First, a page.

The first chapter explains what tools you are going to need for each platform, where to get them from and how to set them up. There is definitely lots of useful information here that will save you time searching blogs and forums for answers, but I found the chapter rather hurried. The rest of the first half of the book has very little to do with the PhoneGap API per se. Instead, it is more of a general tour of CSS3, HTML5 and JavaScript libraries that are essential to the creation of a PhoneGap application. This is not to say that there isn't useful, mobile-specific information here, but it is buried within more general text.

Chapters 7 to 9 introduce us to the PhoneGap API. We learn how to access device sensors, filesystem, camera and contacts. After five chapters of web dev talk, this is most welcome and surprisingly simple. This simplicity may be why so much non PhoneGap specific content is included in the book - it would be a very short book otherwise!

Chapter 10 encourages us to muddy our feet and write some native code in order to develop a PhoneGap plugin. There is lots of useful information here for those who need this functionality. Chapter 11 returns to HTML5 with caching and local storage options. Much of the chapter is devoted to Web SQL. Unfortunately, as we are told a couple of times in the book, Web SQL has been deprecated which makes the code rather pointless. Chapter 11 also (rather unnecessarily) introduces us to using Ruby and Sinatra to built a simple web service. I would argue that server side development has no place in this book and consuming a public web service in the example would have been a better idea.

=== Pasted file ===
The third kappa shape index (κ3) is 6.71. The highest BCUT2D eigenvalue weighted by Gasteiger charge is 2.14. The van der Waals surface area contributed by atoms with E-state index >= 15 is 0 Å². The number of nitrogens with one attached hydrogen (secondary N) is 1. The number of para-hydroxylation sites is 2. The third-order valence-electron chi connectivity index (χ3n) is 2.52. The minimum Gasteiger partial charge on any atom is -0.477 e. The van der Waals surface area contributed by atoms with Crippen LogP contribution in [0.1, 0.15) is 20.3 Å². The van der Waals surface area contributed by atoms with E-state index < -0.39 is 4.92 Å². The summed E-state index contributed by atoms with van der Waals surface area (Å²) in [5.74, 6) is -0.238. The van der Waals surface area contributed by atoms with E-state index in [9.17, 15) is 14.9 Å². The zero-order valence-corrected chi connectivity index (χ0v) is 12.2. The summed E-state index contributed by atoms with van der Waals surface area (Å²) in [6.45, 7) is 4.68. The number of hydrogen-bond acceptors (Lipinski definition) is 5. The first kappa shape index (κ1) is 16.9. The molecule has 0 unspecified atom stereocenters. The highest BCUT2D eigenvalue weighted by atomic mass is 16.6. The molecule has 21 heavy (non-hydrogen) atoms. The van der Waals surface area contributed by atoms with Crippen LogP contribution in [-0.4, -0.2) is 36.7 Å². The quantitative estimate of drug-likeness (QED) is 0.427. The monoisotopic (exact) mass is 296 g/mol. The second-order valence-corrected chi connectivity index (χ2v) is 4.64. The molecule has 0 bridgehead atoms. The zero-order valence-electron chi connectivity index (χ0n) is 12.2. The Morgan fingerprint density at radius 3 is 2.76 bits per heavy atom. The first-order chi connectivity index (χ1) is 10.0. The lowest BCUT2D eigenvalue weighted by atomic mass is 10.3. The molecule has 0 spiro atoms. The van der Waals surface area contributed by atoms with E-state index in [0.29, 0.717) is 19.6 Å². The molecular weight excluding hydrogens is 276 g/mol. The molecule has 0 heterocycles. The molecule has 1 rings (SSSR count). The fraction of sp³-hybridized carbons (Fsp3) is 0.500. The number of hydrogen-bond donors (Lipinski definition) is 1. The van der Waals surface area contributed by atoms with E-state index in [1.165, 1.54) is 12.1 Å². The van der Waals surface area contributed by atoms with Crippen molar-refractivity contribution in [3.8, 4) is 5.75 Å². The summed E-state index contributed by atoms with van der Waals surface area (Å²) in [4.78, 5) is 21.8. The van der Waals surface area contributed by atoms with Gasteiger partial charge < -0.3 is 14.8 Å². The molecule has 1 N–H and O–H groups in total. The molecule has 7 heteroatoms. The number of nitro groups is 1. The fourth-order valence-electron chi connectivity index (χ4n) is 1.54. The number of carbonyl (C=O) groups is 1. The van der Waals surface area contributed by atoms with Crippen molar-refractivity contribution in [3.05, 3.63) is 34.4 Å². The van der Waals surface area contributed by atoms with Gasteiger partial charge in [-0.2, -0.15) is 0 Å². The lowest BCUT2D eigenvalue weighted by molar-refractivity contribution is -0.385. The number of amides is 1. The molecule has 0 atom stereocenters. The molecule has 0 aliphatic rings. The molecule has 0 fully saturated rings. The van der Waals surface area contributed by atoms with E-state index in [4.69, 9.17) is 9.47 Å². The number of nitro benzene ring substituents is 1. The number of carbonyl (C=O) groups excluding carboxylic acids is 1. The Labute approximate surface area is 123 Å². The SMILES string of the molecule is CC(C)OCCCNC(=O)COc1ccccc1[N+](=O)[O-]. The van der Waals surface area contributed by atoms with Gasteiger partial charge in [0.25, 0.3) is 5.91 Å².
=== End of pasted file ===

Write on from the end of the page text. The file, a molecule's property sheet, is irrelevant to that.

Finally, we have two appendices. One of which discusses the laborious process of iOS deployment (very useful) and the other provides answers for the various pop quizzes scattered throughout the book.


I have to admit that I was initially disappointed by the large percentage of pages devoted to fairly standard front-end web development practices, interspersed by the occasional handy insight. The fact is though, there is not that much to write about the PhoneGap API itself. It is very easy to use and there is great documentation on the website, hence the reason that only three out of ten chapters deal with the API itself (and a further chapter deals with writing PhoneGap plugins). Whilst I did not find the HTML5/CSS3 focused chapters very useful, if you do not have much experience with web development, you may get more out of those initials chapters than I did.

Overall, there is plenty of useful information in this book that will certainly help anyone wanting to get started with PhoneGap. I would find this book much more useful if the non-essentials were removed and it was condensed into say 100 pages. As it is though, it is still a good introduction to an interesting framework.